“San Fermín must be a festival which women can enjoy freely, safely and with complete equality.”

Both the state prosecutors and the defendants’ attorney in the “Wolf Pack’s” case said they would appeal the judges’ ruling.

Inigo Mendez de Vigo, a spokesman for the Spanish government, said on Friday that they would review laws against sexual crimes and update them if necessary, according to CNN.

“The government has been, is and always will be with the victims,” he said.

But after Thursdays’ ruling, it appears as though protesters in Spain would disagree.

See photos of the country-wide protests here.



Protests continue for third day over Pamplona gang rape acquittal

Up to 35,000 people march in Spanish city after five men were convicted of lesser offence of sexual abuse of 18-year-old woman

Staff and agencies

Sun 29 Apr 2018 06.44 BST

Protesters return to the streets in Pamplona three days after five men were cleared of raping a teenager. Photograph: Xabier Lertxundi/AFP/Getty Images

Tens of thousands of people have marched in northern Spain for a third consecutive day to protest against the acquittal of five men of gang rape.

Police in Pamplona estimated up to 35,000 people took part in a demonstration on Saturday, rallying under the slogan, “it’s not sexual abuse, it’s rape”. Thousands of women marched together with their hands raised at the protest, which police said passed off peacefully.

An 18-year-old woman was attacked during the city’s bull-running festival in 2016, prompting a national outcry.

The five men, who called themselves la manada or “the wolf pack” in their WhatsApp group, were on Thursday acquitted of sexual assault, which includes rape, and sentenced to nine years for the lesser offence of sexual abuse. Lawyers say the victim is appealing.

Demonstrators have filled streets across the country since the court ruling, leading Spain’s conservative government to say it will consider changing rape laws.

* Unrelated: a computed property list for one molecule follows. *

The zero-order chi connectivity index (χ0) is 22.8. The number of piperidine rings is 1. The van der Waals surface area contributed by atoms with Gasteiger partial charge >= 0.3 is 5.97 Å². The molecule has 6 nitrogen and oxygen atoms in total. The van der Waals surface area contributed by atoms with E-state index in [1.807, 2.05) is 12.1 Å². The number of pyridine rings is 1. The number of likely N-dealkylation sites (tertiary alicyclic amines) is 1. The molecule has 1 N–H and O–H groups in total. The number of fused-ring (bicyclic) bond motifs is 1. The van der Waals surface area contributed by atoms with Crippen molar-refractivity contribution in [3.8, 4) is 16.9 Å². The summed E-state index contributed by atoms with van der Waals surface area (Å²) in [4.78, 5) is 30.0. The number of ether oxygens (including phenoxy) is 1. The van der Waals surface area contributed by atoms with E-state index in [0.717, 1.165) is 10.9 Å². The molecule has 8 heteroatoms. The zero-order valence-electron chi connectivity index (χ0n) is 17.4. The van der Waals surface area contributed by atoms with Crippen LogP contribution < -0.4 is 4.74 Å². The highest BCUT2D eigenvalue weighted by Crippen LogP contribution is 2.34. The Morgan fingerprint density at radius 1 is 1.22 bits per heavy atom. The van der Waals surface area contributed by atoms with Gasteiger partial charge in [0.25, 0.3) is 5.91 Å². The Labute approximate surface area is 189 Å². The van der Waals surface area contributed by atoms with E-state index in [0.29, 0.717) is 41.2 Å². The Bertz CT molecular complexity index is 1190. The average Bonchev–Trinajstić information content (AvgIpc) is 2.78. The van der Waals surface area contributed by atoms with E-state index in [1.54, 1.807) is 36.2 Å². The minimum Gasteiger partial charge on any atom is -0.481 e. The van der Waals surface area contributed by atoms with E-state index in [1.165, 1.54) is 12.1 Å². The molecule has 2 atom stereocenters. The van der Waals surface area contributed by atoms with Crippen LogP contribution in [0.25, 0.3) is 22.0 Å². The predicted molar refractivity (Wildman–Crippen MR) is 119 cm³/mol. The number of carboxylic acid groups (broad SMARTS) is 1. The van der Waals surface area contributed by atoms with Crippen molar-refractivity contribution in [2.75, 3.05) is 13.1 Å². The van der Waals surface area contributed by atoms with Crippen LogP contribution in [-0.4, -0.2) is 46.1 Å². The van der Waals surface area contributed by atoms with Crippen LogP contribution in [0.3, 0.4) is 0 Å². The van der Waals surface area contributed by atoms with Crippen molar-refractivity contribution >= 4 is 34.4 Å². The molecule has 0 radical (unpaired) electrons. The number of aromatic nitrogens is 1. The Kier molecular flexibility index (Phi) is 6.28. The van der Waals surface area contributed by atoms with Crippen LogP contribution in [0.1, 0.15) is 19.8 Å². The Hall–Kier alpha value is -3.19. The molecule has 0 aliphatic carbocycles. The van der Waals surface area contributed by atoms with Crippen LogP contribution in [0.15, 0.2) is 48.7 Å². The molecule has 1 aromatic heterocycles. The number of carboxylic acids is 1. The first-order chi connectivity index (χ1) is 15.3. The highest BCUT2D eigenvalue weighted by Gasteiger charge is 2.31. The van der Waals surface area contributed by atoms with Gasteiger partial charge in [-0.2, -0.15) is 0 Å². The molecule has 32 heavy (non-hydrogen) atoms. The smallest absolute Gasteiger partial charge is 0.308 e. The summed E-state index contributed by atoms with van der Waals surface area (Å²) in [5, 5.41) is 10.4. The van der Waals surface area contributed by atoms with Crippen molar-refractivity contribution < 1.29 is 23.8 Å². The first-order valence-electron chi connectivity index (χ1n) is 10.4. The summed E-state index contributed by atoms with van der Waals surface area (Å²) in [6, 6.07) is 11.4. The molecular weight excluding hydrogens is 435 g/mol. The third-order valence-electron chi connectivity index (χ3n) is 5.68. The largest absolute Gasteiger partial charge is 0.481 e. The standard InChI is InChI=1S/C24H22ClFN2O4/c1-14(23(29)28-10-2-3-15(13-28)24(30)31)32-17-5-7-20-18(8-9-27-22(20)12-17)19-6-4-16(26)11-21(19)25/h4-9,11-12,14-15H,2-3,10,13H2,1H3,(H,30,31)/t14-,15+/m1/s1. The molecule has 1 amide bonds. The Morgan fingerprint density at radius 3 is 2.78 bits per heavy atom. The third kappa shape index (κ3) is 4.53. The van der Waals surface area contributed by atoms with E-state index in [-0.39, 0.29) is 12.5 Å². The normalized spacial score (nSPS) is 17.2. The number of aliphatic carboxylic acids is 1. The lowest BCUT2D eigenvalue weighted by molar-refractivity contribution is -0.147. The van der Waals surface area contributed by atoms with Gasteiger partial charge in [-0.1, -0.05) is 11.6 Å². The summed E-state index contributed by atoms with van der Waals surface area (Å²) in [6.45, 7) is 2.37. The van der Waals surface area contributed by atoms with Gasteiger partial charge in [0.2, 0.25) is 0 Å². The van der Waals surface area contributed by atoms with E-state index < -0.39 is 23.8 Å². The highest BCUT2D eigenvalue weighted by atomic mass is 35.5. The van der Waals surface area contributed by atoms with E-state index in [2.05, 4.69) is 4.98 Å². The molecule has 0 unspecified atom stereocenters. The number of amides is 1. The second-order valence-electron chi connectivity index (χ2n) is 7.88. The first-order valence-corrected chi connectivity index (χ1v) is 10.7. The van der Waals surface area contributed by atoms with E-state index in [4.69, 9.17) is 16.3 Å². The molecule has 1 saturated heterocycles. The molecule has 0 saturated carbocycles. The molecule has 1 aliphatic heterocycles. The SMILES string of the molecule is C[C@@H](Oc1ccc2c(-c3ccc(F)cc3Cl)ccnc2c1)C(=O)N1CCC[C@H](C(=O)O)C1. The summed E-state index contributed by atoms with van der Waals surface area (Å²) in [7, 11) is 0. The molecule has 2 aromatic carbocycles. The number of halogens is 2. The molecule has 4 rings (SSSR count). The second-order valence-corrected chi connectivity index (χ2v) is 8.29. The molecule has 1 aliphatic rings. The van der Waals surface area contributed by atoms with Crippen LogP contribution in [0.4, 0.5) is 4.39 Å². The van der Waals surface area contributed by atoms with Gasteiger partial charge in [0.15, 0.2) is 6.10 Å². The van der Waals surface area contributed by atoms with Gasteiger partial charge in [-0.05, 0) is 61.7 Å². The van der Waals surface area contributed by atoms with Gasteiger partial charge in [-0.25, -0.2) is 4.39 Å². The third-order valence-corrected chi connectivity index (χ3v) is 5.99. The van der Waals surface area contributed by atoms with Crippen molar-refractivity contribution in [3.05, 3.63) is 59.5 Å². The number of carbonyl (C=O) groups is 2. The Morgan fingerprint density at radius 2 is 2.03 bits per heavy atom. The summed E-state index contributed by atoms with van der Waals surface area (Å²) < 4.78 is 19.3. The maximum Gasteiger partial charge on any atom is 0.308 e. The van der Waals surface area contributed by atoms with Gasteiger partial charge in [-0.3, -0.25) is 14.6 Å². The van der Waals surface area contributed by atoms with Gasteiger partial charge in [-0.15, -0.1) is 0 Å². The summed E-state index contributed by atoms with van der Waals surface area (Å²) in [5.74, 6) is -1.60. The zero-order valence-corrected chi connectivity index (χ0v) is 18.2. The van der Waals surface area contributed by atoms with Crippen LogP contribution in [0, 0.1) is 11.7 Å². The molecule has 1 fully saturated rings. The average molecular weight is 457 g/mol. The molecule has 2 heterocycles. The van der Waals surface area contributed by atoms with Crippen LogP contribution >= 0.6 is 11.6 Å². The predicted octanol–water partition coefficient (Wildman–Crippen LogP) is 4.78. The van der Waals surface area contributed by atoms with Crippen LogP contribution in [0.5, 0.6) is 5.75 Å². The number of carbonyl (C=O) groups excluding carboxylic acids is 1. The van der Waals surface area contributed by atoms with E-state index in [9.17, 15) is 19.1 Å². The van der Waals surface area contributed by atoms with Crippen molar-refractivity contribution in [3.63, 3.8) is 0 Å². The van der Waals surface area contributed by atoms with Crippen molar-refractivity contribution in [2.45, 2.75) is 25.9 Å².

Spanish prosecutors to appeal against Pamplona gang rape verdict

The court’s decision has also prompted thousands of women to share their experiences of abuse on Twitter under the hashtag #cuentalo, Spanish for “tell it”.

Ana Botín, the head of Santander, one of Spain’s biggest banks, tweeted the ruling was “a step back for women’s security”, while former judge Manuela Carmena, now the Madrid mayor, tweeted it “does not meet women’s demand for justice”. Carmena called for the country’s supreme court to overturn it.

An online petition calling for the disqualification of the judges who passed the sentence gathered more than 1.2m signatures by Saturday.

The issue also hogged the headlines of newspapers all around the country. Under Spain’s criminal code, evidence of violence or intimidation must exist for the offence of rape to be proved, but that was a legal nuance that was “not always easy to establish,” top-selling daily El País wrote in an editorial.

It “leads to the painful question of just how much a person needs to fight to avoid being raped without risking getting killed, and still get recognised as a victim of a serious attack against sexual freedom while ensuring that the perpetrators do not enjoy impunity,” the newspaper said.

Protest Pamplona
Thousands people crowd the Plaza del Castillo in Pamplona on Saturday. Photograph: Alvaro Barrientos/AP

And a community of 16 Carmelite nuns in the Hondarribia monastery in the Basque country condemned the court ruling on Facebook.

“We live cloistered away, wearing a habit that reaches down to our ankles, we don’t go out in the evening, we don’t go to parties, we don’t drink alcohol and we’ve undertaken a vow of chastity,” the nuns said.

“And because that’s our free choice, we will defend with all the means at our disposal ... the right of all woman to FREELY do the opposite, without them being judged, raped, threatened, killed or humiliated.”

State prosecutors said they would appeal the ruling.

Adriana Lastra, a top official with Spain’s main opposition Socialist party, said the court ruling was “disgraceful”.

“It’s the product of a patriarchal and macho culture,” she said.

Agence France-Presse and Associated Press contributed to this report.